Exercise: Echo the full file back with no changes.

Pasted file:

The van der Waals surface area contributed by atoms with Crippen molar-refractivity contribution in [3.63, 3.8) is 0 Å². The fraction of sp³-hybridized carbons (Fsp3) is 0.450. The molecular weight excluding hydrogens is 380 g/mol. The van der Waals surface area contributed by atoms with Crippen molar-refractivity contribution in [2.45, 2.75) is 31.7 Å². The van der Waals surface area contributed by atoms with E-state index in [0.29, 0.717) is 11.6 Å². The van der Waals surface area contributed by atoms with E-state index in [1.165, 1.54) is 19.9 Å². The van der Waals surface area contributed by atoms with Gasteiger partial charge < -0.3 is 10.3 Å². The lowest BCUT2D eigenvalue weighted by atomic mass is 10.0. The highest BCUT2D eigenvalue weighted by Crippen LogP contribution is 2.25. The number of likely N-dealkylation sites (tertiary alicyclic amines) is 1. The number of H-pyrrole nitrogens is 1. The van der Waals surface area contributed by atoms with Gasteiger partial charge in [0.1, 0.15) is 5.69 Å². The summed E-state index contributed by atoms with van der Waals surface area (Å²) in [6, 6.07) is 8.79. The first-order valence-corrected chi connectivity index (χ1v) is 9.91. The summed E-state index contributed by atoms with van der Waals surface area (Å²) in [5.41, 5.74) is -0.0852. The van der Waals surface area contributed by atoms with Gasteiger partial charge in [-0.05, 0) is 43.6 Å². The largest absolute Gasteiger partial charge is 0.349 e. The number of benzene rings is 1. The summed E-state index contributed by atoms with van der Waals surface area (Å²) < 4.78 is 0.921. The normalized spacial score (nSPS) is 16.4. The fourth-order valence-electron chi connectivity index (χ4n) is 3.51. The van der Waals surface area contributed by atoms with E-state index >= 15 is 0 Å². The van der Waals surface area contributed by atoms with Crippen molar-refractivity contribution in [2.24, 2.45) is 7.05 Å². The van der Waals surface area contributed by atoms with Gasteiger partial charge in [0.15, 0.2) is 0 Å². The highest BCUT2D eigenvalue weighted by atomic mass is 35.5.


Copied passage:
The van der Waals surface area contributed by atoms with Crippen molar-refractivity contribution in [3.63, 3.8) is 0 Å². The fraction of sp³-hybridized carbons (Fsp3) is 0.450. The molecular weight excluding hydrogens is 380 g/mol. The van der Waals surface area contributed by atoms with Crippen molar-refractivity contribution in [2.45, 2.75) is 31.7 Å². The van der Waals surface area contributed by atoms with E-state index in [0.29, 0.717) is 11.6 Å². The van der Waals surface area contributed by atoms with E-state index in [1.165, 1.54) is 19.9 Å². The van der Waals surface area contributed by atoms with Gasteiger partial charge < -0.3 is 10.3 Å². The lowest BCUT2D eigenvalue weighted by atomic mass is 10.0. The highest BCUT2D eigenvalue weighted by Crippen LogP contribution is 2.25. The number of likely N-dealkylation sites (tertiary alicyclic amines) is 1. The number of H-pyrrole nitrogens is 1. The van der Waals surface area contributed by atoms with Gasteiger partial charge in [0.1, 0.15) is 5.69 Å². The summed E-state index contributed by atoms with van der Waals surface area (Å²) in [6, 6.07) is 8.79. The first-order valence-corrected chi connectivity index (χ1v) is 9.91. The summed E-state index contributed by atoms with van der Waals surface area (Å²) in [5.41, 5.74) is -0.0852. The van der Waals surface area contributed by atoms with Gasteiger partial charge in [-0.05, 0) is 43.6 Å². The largest absolute Gasteiger partial charge is 0.349 e. The number of benzene rings is 1. The summed E-state index contributed by atoms with van der Waals surface area (Å²) < 4.78 is 0.921. The normalized spacial score (nSPS) is 16.4. The fourth-order valence-electron chi connectivity index (χ4n) is 3.51. The van der Waals surface area contributed by atoms with E-state index >= 15 is 0 Å². The van der Waals surface area contributed by atoms with Crippen molar-refractivity contribution in [2.24, 2.45) is 7.05 Å². The van der Waals surface area contributed by atoms with Gasteiger partial charge in [0.15, 0.2) is 0 Å². The highest BCUT2D eigenvalue weighted by atomic mass is 35.5.